UN's World Meteorological Organization and its Environment Programme pointed to Pakistan's monumental floods and China's crop-withering heatwave this year as examples of the worsening climate crisis.
Humanity is "going in the wrong direction" on climate crisis due to its addiction to fossil fuels, the UN has said in an assessment showing that planet-warming emissions are higher than before the pandemic.
The UN's World Meteorological Organization and its Environment Programme on Tuesday warned that catastrophes will become commonplace should the world economy fail to decarbonise in line with what science says is needed to prevent the worst impacts of global heating.
They pointed to Pakistan's monumental floods and China's crop-withering heatwave this year as examples of what to expect.
"Floods, droughts, heatwaves, extreme storms and wildfires are going from bad to worse, breaking records with alarming frequency," said UN Secretary-General Antonio Guterres.
The UN warned last month that the drought gripping the Horn of Africa and threatening millions with acute food shortages was now likely to extend into the fifth year.
"There is nothing natural about the new scale of these disasters. They are the price of humanity's fossil fuel addiction," said Guterres.
The UN's United in Science report underscores how, nearly three years since Covid-19 handed governments a unique opportunity to reassess how to power their economies, countries are ploughing ahead with pollution as normal.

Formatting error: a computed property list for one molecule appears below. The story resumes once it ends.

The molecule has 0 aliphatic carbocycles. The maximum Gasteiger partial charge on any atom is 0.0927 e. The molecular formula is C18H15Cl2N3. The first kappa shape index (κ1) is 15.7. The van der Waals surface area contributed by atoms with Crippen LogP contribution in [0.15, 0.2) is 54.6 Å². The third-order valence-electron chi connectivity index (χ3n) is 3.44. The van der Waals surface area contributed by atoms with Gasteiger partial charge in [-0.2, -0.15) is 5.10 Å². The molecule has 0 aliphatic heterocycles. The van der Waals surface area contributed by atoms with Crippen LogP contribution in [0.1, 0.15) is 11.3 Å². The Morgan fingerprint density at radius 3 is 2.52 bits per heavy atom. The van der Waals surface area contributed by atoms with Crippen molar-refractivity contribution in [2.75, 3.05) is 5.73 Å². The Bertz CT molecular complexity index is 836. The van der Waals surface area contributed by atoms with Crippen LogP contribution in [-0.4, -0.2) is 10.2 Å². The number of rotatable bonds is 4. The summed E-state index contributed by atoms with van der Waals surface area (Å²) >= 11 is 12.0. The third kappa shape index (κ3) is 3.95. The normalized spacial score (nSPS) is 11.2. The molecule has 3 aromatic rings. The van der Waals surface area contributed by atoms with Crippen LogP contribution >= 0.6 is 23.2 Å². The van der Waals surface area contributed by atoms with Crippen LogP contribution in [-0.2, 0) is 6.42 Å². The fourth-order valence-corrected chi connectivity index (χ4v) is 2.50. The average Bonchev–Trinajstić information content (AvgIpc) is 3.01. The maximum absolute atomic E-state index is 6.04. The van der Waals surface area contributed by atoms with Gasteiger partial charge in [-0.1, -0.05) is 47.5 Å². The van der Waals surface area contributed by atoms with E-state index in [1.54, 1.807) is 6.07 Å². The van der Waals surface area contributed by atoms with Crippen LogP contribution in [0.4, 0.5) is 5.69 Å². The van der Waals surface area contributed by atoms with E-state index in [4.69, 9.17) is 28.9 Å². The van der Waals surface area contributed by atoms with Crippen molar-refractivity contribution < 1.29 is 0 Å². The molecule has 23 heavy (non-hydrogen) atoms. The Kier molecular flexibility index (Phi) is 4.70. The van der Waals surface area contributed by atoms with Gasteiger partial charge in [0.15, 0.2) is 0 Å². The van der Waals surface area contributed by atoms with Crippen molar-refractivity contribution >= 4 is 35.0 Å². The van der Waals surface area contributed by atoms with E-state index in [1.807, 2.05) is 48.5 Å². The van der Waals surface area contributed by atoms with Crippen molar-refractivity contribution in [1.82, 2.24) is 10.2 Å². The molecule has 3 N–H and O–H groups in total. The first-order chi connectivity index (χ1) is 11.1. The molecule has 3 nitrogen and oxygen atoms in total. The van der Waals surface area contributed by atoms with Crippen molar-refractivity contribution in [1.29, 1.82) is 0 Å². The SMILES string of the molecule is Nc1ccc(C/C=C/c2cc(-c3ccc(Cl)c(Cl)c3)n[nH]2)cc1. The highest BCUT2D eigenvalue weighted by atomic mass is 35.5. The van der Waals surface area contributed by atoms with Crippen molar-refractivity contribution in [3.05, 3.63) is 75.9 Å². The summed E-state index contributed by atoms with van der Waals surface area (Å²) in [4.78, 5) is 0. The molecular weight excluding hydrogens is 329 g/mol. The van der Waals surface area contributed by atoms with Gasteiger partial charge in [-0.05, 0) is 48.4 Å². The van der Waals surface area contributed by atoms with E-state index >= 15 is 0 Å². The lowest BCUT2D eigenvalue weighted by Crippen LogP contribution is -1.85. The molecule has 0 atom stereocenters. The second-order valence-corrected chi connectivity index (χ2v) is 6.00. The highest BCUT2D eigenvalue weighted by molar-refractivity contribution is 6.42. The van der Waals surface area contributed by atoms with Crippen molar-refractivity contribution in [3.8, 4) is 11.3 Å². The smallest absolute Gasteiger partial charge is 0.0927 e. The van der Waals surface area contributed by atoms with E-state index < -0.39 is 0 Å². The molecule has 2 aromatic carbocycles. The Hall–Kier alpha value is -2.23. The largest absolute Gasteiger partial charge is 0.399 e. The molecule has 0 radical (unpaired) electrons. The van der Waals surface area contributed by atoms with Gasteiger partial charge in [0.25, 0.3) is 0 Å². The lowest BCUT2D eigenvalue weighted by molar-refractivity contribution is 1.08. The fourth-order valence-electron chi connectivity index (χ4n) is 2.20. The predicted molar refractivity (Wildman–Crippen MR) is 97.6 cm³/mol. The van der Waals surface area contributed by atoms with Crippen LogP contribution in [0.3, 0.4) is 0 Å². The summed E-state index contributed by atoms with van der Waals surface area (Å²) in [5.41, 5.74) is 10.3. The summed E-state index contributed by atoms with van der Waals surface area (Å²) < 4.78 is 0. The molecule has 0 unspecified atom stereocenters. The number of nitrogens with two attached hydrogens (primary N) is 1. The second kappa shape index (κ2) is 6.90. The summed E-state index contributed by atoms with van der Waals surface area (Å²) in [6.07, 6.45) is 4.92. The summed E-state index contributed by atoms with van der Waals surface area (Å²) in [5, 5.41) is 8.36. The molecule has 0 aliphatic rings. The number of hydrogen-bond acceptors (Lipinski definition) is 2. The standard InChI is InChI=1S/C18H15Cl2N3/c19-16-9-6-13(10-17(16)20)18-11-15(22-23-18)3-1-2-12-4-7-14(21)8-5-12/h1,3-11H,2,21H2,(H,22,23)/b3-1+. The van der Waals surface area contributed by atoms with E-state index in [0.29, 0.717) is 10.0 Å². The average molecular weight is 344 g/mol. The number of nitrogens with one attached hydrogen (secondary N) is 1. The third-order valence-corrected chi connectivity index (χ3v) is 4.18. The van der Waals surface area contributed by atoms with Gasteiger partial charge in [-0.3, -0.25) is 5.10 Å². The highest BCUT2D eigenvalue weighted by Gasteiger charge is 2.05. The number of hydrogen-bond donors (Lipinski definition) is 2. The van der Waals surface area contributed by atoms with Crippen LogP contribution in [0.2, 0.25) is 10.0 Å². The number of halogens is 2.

It found that after an unprecedented 5.4 percent fall in emissions in 2020 due to lockdowns and travel restrictions, preliminary data from January-May this year shows global CO2 emissions are 1.2 percent higher than before Covid-19.
This is largely down to large year-on-year increases in the United States, India, and most European countries, the assessment found.
"The science is unequivocal: we are going in the wrong direction," said WMO Secretary-General Petteri Taalas.
"Greenhouse gas concentrations are continuing to rise, reaching new record highs. Fossil fuel emission rates are now above pre-pandemic levels. The past seven years were the warmest on record."
Most ambitious goal
Last week the European Union's Copernicus climate monitor said that summer 2022 was the hottest in Europe and one of the hottest globally since records began in the 1970s.
Tuesday's report said there was a 93 percent chance that the record for the hottest year globally – currently, 2016 – will be broken within five years.
It warned the continued use of fossil fuels meant the chance of the annual mean global temperature temporarily exceeding 1.5 degrees Celsius above pre-industrial levels in one of the next five years was roughly even (48 percent).
Keeping longer term temperatures below 1.5C is the most ambitious goal of the 2015 Paris Agreement.